However, the software API to manipulate GUI systems are far more complex then the API needed to display text messages in a fixed character set, on a fixed dimension screen, on a hardware terminal. Folks wanted their old software to keep running, and for their new software they didn't want to have to write a 300 line function, specifying window handles, font handles, bitblits, and manipulating overlapping rectangles, just to print a log message on the screen. So, one of the first things the GUI developers did was to write terminal emulators that allowed programs to pretend that they were still talking to 80x25, fixed character set, hardware terminals. All the old programs still work, and those of us writing new programs for the command line aren't burdened with learning a lot of new API that are irrelevant to our goals. Bells and whistles have been added, but that's still the essential role for terminal emulators.

If you need pixel level graphics and image support, you simply do that in an application written for the host windowing system or in Javascript in a browser. There is no need to add that capability to the terminal (other than perversity/curiosity).

Why the terminals seem to have such limitations as everything being done with ansi escape sequences, divided into lines and cells for characters

Most of the computers in wide use from the 60's through the early 80's communicated with their terminals via serial interfaces and many displayed their output on paper. Video terminals didn't become widespread until the late 70's, and those had very limited memory. Back in the day we used to distinguish between "dumb terminals" that essentially implemented the same interface as paper (print at the current position and scroll down were the only commands), and "smart terminals" that allowed things like line and column cursor positioning.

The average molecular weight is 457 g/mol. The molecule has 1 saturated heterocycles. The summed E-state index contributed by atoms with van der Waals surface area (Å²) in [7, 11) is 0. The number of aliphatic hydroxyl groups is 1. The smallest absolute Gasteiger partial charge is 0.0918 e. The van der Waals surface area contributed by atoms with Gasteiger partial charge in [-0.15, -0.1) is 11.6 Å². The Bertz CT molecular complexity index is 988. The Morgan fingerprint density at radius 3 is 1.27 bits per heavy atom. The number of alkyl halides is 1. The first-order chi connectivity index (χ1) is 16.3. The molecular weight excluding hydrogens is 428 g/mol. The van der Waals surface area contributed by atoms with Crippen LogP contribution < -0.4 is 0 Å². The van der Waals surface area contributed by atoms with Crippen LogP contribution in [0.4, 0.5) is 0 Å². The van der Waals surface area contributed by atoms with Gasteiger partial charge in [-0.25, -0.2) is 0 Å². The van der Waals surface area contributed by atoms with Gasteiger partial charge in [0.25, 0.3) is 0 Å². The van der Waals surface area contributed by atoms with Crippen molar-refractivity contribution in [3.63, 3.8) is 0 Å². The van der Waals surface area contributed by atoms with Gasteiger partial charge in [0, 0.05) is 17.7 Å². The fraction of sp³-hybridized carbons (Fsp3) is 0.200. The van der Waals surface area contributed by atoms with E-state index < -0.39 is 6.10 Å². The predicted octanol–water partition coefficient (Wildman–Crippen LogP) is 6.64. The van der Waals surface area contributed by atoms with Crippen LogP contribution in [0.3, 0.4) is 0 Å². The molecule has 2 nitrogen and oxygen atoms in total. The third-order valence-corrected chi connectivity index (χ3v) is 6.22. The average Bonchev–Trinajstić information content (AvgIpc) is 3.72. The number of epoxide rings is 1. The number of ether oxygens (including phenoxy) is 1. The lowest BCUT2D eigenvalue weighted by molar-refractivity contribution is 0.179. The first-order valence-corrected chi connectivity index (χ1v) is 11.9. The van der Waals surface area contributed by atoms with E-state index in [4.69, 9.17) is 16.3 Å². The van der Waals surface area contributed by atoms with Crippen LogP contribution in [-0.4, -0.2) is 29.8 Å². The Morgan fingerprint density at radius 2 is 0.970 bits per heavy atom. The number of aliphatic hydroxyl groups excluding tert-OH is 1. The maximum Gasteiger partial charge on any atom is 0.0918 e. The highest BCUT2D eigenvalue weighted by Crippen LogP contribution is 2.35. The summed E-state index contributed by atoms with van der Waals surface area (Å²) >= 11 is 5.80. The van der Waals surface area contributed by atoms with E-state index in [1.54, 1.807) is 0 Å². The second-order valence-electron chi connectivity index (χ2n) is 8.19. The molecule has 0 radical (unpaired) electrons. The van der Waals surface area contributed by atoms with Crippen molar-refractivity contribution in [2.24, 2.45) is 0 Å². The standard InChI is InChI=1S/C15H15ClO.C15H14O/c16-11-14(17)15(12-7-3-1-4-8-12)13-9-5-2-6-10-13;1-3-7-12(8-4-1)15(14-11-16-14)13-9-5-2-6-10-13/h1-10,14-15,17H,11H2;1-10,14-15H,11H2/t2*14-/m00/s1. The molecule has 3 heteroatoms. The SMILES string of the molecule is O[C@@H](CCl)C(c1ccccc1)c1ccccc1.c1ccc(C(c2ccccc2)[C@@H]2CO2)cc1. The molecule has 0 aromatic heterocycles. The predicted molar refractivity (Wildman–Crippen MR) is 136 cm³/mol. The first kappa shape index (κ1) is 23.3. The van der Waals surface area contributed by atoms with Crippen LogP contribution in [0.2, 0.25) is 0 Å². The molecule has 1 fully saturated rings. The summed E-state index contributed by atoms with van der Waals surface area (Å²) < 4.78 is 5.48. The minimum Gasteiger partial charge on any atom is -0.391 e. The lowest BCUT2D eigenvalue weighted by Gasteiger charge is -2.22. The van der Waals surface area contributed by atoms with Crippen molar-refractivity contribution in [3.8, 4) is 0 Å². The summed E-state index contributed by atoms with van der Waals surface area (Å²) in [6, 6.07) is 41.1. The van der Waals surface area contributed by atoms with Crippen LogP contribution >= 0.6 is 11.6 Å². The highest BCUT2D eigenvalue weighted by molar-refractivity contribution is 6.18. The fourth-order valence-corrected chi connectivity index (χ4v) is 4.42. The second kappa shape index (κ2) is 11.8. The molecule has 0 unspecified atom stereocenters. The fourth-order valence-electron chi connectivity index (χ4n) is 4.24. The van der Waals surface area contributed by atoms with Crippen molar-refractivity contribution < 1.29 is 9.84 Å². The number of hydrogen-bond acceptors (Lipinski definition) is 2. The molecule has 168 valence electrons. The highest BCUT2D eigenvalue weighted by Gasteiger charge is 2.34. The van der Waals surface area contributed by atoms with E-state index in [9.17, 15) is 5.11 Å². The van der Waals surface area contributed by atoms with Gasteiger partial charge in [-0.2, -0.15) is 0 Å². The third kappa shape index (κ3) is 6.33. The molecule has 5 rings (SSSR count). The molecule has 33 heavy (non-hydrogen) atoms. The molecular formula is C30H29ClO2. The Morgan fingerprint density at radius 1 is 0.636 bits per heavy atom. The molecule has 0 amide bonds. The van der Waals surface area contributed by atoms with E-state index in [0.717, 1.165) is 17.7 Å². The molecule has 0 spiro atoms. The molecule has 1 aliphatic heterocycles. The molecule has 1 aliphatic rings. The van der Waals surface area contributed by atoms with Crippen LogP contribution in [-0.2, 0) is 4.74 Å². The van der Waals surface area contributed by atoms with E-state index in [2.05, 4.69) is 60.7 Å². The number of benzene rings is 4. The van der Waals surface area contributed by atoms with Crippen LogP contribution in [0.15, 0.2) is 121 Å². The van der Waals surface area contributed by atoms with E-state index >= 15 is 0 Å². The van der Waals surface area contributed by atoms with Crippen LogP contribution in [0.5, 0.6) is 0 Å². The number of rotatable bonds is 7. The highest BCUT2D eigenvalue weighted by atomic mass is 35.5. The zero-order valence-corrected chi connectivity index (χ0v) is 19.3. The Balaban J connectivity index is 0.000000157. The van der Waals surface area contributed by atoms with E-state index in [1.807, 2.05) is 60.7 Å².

• 1
    Wow this makes a lot of sense. Thank you. I like the insight about how people perceived it when new technologies came out, makes sense. So basically, we still want old programs (like a unix command) which might rely on ansi escape sequences (for example) to run on modern terminals, which is why they are based on that technology.
    – Lance
    Jul 23, 2018 at 0:10
  • Thanks for expanding this into a great answer. It is worth noting that there's a kind of API known as "Rich Text" of which the API complexity is in between terminal (text-based interface) and fully enabled GUI (with interactive graphical manipulation). Rich Text can be used in "append-only" fashion, where old content are scrolled up into a buffer and new content appears at the bottom. This kind of API seems to match what Lance Pollard is looking for.
    – rwong
    Jul 23, 2018 at 8:24

It worth noting that the X Window system, which is still used as GUI for linux, was just designed as solution for letting programs show graphics remotely. So it is basically the graphical terminal you are looking for. It uses primitives like text as well as images.

This approach, however, starts being slow as there is a need for video and 3d graphics. So modern implementations use extensions to let local programs output without using the remote protocol. Also, it is lagging behind in term of features, so popular GUI frameworks have switched from using the X primitives to just drawing all their widgets to a single canvas which is sent to graphics as a bulk. This made remote usage prohibitively slow.